Standard Life is taking a £37 million hit on its first-quarter profits to underpin guarantees made to investors in one of its global liquidity funds that they can get back the original cost of their investments.
At the same time it is restructuring the fund and withdrawing that guarantee for the future, and substituting a formula linking investors' entitlements to the "mark to market" value of the funds' underlying investments - high-yielding asset-backed securities, many based on mortgages.
Some of these are now being replaced with corporate bonds.
Similar problems with low "mark to market" valuations of investment packages for which the market has virtually dried up lie behind many of the far bigger write-downs forced on British and American banks.
Standard Life said it expects the cash cost to be no more than £17 million after tax because many of the underlying securities will deliver their full value when they mature.
A spokesman also said that most organisations who invest in the fund for a high-yield on money they can withdraw at seven days' notice will have to accept the new, more limited, guarantee.
Local authorities may be an exception, he added.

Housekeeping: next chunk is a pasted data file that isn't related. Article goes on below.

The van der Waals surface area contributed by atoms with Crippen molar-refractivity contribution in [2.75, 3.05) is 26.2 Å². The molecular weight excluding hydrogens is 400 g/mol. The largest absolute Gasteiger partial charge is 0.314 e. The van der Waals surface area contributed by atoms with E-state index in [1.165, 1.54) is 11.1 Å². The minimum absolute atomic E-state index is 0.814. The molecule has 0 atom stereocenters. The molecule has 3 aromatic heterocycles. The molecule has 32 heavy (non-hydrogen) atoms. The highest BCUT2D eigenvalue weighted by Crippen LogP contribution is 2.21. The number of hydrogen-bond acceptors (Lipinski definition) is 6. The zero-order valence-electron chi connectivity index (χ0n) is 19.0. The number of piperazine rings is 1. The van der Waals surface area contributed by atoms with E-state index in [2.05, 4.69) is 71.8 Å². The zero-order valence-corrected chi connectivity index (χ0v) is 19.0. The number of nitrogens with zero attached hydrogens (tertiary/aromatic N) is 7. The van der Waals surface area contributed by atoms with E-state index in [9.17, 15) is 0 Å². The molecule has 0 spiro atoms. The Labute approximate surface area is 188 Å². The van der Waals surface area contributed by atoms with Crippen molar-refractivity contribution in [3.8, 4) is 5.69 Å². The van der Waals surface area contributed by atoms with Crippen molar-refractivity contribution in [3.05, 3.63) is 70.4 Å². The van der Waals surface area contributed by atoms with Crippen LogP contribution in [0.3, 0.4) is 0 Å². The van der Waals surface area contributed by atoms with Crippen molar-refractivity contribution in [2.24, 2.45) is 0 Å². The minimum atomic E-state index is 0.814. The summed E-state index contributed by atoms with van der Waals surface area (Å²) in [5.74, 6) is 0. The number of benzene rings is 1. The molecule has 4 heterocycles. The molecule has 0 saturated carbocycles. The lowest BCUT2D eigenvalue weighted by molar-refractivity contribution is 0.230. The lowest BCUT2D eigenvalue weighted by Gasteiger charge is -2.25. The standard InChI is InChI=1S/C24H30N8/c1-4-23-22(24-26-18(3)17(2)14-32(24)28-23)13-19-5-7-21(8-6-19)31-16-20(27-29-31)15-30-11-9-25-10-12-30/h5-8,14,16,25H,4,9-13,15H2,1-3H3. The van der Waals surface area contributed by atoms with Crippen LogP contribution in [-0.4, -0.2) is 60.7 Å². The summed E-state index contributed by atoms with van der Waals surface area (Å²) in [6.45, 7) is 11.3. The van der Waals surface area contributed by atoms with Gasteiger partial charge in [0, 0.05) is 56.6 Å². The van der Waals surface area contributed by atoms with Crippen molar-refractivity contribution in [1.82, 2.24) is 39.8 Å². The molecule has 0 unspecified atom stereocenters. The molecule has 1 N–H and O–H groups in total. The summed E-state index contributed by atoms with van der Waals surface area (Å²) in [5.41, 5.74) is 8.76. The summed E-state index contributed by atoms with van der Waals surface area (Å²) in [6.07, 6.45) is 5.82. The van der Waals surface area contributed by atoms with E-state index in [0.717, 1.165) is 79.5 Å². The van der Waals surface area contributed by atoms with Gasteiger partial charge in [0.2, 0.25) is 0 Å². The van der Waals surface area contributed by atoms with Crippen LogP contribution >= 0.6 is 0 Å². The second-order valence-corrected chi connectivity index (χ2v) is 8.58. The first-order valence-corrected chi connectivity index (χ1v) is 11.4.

In a separate move to lower risks to its shareholders, Standard Life has reinsured £6.7 billion of liabilities to pay life-time pensions to owners of its annuities.
It believes this is the biggest UK deal of its kind, lowering the risk of these pensioners living longer than expected.
Standard Life reported worldwide life and pensions sales up eight per cent in the first quarter of this year at £4.47 billion on the basis of the present value of new business premiums.
The UK accounted for £3.51 billion of that, a six per cent increase.
Using a new measure setting claims, maturities and surrenders of its policies against new sales, Standard said its net inflows were up 31per cent to £986 million worldwide and by 42 percent to £826 million in the UK.
"We have delivered a solid performance in the first quarter against a backdrop of economic uncertainty and volatile markets," said Sandy Crombie, chief executive.
"While market conditions ahead appear challenging, particularly in the UK, we remain confident in our ability to outperform in the profitable segments in which we operate."
Like other mortgage lenders, Standard Life has cut back its new lending sharply to drive profitability in difficult credit markets.
Only 0.22 per cent of its existing mortgages are in arrears, it added, against an overall average of 1.2 per cent reported by the Council of Mortgage Lenders.